building site, Hindu extremists fired 40 rounds of ammunition into the
construction area. Miraculously, no one was killed.
Lest we're inclined in our first-world comfort to think this is
merely the work village barbarians, its worth noting that their
government provides tacit approval of anti-Christian prejudice. In some
Indian states, new believers face harsh anti-conversion laws that
require astronomical financial penalties and jail time. Indian law
actively prosecutes proselytizing efforts. On the local front,
authorities routinely invent charges against pastors and evangelists in
order to take them into custody and off the preaching circuit.
However shifting the legal ground the ACLU stands on in the United
States , compared to the hostilities third-world Christians must
endure, their activities seem more like a nuisance than persecution.
This is not to suggest that the war on Christianity in America isn't
real, but in other parts of the world, that war has a body count.
How often, as we file our briefs and lodge our protests for our First
Amendment rights, do we remember what believers of other nations, with
whom American Christians share a closer bond than merely that of
citizenship, face all year long? As one GFA leader pointedly asked our
small group, "How often do our American brothers and sisters fast and
pray over our situation?"
Because it speaks especially to the hearts of India's most destitute
(and illiterate) caste, the Dalits, Christianity there has become known
as a "low class" religion, a religion of the poor and cast off . .
. the untouchable. How very like New Testament faith that seems. And
with our elaborate high-tech structures, mass media outlets, and
thriving Christian book/music/film industries, how very unlike our own.
God has blessed American believers with every good material thing. The
poorest of United States ' Christians would be counted among those
unable to go through the eye of a needle in the majority of the world.
Asked how he might approach evangelizing in the States, one GFA worker
shrugs ruefully, observing that, "Trying to reach Americans is like
trying to reach the Brahmins" ( India 's highest and wealthiest
caste). It goes unspoken that we might also share the Brahmin sense of
entitlement and superiority.
Perhaps our success as a Christian nation has narrowed our vision so
that we no longer recognize the blessing of being able to congregate,
pray, and give to God as freely as wish. Perhaps it has made us too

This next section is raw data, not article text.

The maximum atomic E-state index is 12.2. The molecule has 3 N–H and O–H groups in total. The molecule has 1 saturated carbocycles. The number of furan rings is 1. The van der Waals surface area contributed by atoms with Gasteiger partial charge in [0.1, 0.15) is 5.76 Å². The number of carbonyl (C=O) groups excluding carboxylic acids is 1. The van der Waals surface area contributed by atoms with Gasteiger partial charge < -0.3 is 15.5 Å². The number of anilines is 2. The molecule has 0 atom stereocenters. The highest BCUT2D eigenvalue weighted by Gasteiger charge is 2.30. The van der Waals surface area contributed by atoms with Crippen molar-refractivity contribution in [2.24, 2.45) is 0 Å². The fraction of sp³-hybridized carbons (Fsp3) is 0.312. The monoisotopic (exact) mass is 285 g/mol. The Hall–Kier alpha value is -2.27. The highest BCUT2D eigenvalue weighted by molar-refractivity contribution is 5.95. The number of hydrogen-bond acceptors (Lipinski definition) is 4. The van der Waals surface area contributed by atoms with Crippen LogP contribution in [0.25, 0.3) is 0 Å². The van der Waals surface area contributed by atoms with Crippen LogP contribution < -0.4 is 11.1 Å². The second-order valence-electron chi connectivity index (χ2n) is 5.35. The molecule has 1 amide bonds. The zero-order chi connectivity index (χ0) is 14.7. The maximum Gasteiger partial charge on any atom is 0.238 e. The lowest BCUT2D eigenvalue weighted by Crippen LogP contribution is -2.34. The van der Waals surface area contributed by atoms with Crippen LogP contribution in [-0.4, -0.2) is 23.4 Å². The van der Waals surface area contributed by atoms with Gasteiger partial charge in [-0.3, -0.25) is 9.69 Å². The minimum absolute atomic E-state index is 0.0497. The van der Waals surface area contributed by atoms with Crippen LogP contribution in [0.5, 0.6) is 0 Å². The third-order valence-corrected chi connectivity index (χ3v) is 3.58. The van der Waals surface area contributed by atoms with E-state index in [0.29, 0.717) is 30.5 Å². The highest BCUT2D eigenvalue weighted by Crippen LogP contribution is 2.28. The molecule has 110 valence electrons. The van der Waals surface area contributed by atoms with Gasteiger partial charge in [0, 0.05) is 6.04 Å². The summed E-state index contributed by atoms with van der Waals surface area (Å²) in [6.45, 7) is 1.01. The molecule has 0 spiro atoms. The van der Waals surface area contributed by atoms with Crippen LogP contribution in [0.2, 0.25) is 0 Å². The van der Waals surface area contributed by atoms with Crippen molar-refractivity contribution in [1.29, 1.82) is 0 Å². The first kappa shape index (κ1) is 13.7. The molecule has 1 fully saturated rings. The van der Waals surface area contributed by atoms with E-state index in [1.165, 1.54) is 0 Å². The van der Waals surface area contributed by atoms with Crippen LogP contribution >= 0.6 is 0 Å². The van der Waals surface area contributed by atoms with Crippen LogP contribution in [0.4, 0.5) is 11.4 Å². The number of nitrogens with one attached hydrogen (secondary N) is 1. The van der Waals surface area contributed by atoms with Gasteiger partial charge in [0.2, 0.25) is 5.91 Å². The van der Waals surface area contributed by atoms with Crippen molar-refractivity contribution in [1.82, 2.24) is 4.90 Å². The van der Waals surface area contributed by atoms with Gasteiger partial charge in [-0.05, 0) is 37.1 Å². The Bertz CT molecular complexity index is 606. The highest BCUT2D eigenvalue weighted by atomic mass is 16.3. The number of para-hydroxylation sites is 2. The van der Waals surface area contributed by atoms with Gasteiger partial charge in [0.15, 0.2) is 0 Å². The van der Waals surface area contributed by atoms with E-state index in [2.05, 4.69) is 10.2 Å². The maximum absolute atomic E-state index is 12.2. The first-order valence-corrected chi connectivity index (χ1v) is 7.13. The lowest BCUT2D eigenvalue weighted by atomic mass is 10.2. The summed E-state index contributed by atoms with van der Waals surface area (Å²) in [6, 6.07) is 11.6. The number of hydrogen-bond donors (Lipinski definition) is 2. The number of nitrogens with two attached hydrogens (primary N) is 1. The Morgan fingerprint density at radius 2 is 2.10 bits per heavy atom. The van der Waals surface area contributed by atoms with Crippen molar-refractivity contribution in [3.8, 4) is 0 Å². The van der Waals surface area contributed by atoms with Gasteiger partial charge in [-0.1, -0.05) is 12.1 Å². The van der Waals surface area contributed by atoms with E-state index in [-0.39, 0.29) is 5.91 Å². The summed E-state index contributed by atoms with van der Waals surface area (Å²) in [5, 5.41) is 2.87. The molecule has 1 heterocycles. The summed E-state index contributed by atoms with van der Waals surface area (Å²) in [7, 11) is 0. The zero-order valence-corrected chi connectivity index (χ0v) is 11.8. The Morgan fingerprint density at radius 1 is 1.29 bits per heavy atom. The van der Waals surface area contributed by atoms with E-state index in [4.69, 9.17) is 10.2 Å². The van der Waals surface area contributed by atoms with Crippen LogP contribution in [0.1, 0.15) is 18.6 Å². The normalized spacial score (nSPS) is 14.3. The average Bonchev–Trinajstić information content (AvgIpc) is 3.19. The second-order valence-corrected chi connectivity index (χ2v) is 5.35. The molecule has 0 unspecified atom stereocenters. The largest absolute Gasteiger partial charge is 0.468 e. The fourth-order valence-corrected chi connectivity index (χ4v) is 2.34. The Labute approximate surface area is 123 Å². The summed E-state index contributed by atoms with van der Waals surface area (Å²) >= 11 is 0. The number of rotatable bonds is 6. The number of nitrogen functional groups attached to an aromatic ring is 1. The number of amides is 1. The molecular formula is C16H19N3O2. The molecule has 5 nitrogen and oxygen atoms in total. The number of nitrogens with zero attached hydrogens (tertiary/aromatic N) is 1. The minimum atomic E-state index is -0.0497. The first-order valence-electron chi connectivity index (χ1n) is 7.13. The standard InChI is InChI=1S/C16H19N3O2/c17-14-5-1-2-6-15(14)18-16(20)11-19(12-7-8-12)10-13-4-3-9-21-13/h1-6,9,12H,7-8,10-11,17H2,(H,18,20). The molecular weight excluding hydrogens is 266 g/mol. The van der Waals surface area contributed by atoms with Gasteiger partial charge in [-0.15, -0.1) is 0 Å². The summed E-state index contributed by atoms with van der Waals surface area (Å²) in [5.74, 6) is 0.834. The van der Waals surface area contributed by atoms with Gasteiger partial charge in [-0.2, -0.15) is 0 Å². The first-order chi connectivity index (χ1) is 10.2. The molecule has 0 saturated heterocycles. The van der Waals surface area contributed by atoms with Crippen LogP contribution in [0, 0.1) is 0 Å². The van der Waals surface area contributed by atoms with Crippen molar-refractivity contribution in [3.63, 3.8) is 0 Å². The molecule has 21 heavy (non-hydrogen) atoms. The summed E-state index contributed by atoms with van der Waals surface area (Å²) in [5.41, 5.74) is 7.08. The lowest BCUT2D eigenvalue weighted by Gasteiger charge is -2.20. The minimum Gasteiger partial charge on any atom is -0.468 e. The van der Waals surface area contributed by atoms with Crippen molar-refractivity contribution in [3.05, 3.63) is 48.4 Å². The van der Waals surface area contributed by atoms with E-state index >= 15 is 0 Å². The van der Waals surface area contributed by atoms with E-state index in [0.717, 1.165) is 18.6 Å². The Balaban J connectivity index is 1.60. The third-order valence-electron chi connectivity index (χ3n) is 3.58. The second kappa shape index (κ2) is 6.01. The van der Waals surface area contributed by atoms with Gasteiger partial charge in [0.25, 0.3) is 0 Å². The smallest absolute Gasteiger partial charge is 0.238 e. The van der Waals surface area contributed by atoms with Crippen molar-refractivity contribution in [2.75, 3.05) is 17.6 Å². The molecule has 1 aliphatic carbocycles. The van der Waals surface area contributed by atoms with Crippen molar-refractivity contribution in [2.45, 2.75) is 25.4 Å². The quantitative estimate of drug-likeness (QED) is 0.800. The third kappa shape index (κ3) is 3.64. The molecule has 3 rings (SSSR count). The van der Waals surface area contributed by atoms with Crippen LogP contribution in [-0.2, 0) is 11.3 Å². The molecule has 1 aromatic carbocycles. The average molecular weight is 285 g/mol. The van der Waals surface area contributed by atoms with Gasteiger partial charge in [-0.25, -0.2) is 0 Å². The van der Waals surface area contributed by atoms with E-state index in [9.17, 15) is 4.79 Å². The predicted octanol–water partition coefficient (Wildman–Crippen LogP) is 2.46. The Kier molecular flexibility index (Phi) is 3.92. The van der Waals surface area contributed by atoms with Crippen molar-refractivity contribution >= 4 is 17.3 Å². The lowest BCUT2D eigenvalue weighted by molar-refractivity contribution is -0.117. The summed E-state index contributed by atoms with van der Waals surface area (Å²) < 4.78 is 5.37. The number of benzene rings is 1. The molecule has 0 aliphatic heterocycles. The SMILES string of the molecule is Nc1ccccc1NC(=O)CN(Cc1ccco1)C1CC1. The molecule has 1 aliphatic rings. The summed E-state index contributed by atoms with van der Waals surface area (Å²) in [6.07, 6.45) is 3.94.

eager to appeal to courts, and not eager enough to appeal to hearts.
GFA Regional Director Benny Moses described the attitude Indian
believers hold in regard to persecution in a way that may leave some of
us in the Western world squirming: "Christian means you never
react-we do not even file charges when they beat us." He seems
similarly unconcerned about his minority status as a Christian,
expressing confidence in the prospect of converting the country: "He
[the Holy Spirit] will do his business as we do our business.]"
(Perhaps an apt message for his American brethren suffering from
troubled hearts this Christmas?)
As American Christians, we do have much for which to be grateful. But
we should never confuse our allegiance to the United States with our
true "home" country. And in that concept, even our adversaries have
"What Americans don't understand about Muslims is that that their
faith is their citizenship," comments GFA founder and author Dr. K.P.
Yohannan. How much more true should that be for Christians? We may have
a patriotic obligation to protect the biblical principles on which our
founders based our government, but we have an even higher calling to do
what we can to sustain those with whom we share a heavenly citizenship.
Christmas is not a national holiday-it is a religious one. Those of
us who profess faith in Christ would do well remember that we honor the
Lord of the holiday not only by asserting our own religious rights, but
supporting our overseas spiritual family as they face worshipping
without any. The day may come where the ACLU has its way and our faith
is officially declared an affront to the state, but that day has not
yet arrived. While I would never suggest that we acquiesce to the
secularists' efforts to make mention of the Messiah's name a crime,
we must also make it a priority to support our brothers and sisters for
whom that day has already come.